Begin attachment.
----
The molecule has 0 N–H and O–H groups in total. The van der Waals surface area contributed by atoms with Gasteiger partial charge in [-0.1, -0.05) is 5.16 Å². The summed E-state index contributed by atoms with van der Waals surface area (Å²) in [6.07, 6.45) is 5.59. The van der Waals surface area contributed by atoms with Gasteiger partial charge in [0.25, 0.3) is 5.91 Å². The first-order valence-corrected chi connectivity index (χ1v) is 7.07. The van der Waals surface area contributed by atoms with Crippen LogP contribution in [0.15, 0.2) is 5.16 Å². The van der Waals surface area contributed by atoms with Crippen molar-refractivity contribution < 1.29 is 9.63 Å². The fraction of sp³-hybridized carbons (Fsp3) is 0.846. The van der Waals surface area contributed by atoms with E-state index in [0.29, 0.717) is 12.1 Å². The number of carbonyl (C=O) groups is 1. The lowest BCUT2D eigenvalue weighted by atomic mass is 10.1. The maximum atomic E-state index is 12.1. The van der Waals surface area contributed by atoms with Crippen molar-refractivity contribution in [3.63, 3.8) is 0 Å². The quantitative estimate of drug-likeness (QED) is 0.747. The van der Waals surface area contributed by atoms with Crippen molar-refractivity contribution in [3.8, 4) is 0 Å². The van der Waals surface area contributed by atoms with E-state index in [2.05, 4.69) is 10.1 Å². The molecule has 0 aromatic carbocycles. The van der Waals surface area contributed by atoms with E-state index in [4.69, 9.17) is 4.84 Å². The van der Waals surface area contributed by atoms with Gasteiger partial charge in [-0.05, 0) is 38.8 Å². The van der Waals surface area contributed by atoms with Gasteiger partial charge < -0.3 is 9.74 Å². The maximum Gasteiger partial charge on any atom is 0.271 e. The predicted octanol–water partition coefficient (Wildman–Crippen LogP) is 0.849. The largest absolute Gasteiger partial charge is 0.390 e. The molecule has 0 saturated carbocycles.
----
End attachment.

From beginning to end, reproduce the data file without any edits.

The molecule has 0 N–H and O–H groups in total. The van der Waals surface area contributed by atoms with Gasteiger partial charge in [-0.1, -0.05) is 5.16 Å². The summed E-state index contributed by atoms with van der Waals surface area (Å²) in [6.07, 6.45) is 5.59. The van der Waals surface area contributed by atoms with Gasteiger partial charge in [0.25, 0.3) is 5.91 Å². The first-order valence-corrected chi connectivity index (χ1v) is 7.07. The van der Waals surface area contributed by atoms with Crippen LogP contribution in [0.15, 0.2) is 5.16 Å². The van der Waals surface area contributed by atoms with Crippen molar-refractivity contribution < 1.29 is 9.63 Å². The fraction of sp³-hybridized carbons (Fsp3) is 0.846. The van der Waals surface area contributed by atoms with E-state index in [0.29, 0.717) is 12.1 Å². The number of carbonyl (C=O) groups is 1. The lowest BCUT2D eigenvalue weighted by atomic mass is 10.1. The maximum atomic E-state index is 12.1. The van der Waals surface area contributed by atoms with Crippen molar-refractivity contribution in [3.63, 3.8) is 0 Å². The quantitative estimate of drug-likeness (QED) is 0.747. The van der Waals surface area contributed by atoms with Crippen molar-refractivity contribution in [3.8, 4) is 0 Å². The van der Waals surface area contributed by atoms with E-state index in [2.05, 4.69) is 10.1 Å². The molecule has 0 aromatic carbocycles. The van der Waals surface area contributed by atoms with E-state index in [4.69, 9.17) is 4.84 Å². The van der Waals surface area contributed by atoms with Gasteiger partial charge in [-0.05, 0) is 38.8 Å². The van der Waals surface area contributed by atoms with Gasteiger partial charge < -0.3 is 9.74 Å². The maximum Gasteiger partial charge on any atom is 0.271 e. The predicted octanol–water partition coefficient (Wildman–Crippen LogP) is 0.849. The largest absolute Gasteiger partial charge is 0.390 e. The molecule has 0 saturated carbocycles.